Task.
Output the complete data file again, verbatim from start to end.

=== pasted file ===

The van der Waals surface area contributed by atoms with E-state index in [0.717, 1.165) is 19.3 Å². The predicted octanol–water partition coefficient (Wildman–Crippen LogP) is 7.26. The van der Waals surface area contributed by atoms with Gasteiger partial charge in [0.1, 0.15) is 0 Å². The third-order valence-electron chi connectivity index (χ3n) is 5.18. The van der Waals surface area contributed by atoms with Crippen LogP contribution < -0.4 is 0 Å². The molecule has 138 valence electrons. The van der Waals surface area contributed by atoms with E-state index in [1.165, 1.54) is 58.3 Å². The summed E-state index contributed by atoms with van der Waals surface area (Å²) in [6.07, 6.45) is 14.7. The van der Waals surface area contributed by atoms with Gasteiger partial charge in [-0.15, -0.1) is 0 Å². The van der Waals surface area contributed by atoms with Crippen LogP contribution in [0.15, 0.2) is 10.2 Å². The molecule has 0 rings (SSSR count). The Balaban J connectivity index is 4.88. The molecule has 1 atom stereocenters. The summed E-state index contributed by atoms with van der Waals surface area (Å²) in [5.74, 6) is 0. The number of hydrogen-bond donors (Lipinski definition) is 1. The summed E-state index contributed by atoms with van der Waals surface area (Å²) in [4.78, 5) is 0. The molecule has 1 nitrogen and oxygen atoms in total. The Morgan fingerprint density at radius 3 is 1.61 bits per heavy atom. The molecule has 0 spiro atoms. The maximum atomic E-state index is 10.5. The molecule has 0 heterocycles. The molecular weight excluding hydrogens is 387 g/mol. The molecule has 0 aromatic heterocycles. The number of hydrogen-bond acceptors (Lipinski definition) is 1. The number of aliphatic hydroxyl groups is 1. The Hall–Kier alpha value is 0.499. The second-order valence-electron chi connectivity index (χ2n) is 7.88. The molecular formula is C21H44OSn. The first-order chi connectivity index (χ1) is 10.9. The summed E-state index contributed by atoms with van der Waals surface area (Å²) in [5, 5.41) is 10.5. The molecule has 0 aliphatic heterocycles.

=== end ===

The van der Waals surface area contributed by atoms with E-state index in [0.717, 1.165) is 19.3 Å². The predicted octanol–water partition coefficient (Wildman–Crippen LogP) is 7.26. The van der Waals surface area contributed by atoms with Gasteiger partial charge in [0.1, 0.15) is 0 Å². The third-order valence-electron chi connectivity index (χ3n) is 5.18. The van der Waals surface area contributed by atoms with Crippen LogP contribution < -0.4 is 0 Å². The molecule has 138 valence electrons. The van der Waals surface area contributed by atoms with E-state index in [1.165, 1.54) is 58.3 Å². The summed E-state index contributed by atoms with van der Waals surface area (Å²) in [6.07, 6.45) is 14.7. The van der Waals surface area contributed by atoms with Gasteiger partial charge in [-0.15, -0.1) is 0 Å². The van der Waals surface area contributed by atoms with Crippen LogP contribution in [0.15, 0.2) is 10.2 Å². The molecule has 0 rings (SSSR count). The Balaban J connectivity index is 4.88. The molecule has 1 atom stereocenters. The summed E-state index contributed by atoms with van der Waals surface area (Å²) in [5.74, 6) is 0. The number of hydrogen-bond donors (Lipinski definition) is 1. The summed E-state index contributed by atoms with van der Waals surface area (Å²) in [4.78, 5) is 0. The molecule has 1 nitrogen and oxygen atoms in total. The Morgan fingerprint density at radius 3 is 1.61 bits per heavy atom. The molecule has 0 spiro atoms. The maximum atomic E-state index is 10.5. The molecule has 0 heterocycles. The molecular weight excluding hydrogens is 387 g/mol. The molecule has 0 aromatic heterocycles. The number of hydrogen-bond acceptors (Lipinski definition) is 1. The number of aliphatic hydroxyl groups is 1. The Hall–Kier alpha value is 0.499. The second-order valence-electron chi connectivity index (χ2n) is 7.88. The molecular formula is C21H44OSn. The first-order chi connectivity index (χ1) is 10.9. The summed E-state index contributed by atoms with van der Waals surface area (Å²) in [5, 5.41) is 10.5. The molecule has 0 aliphatic heterocycles.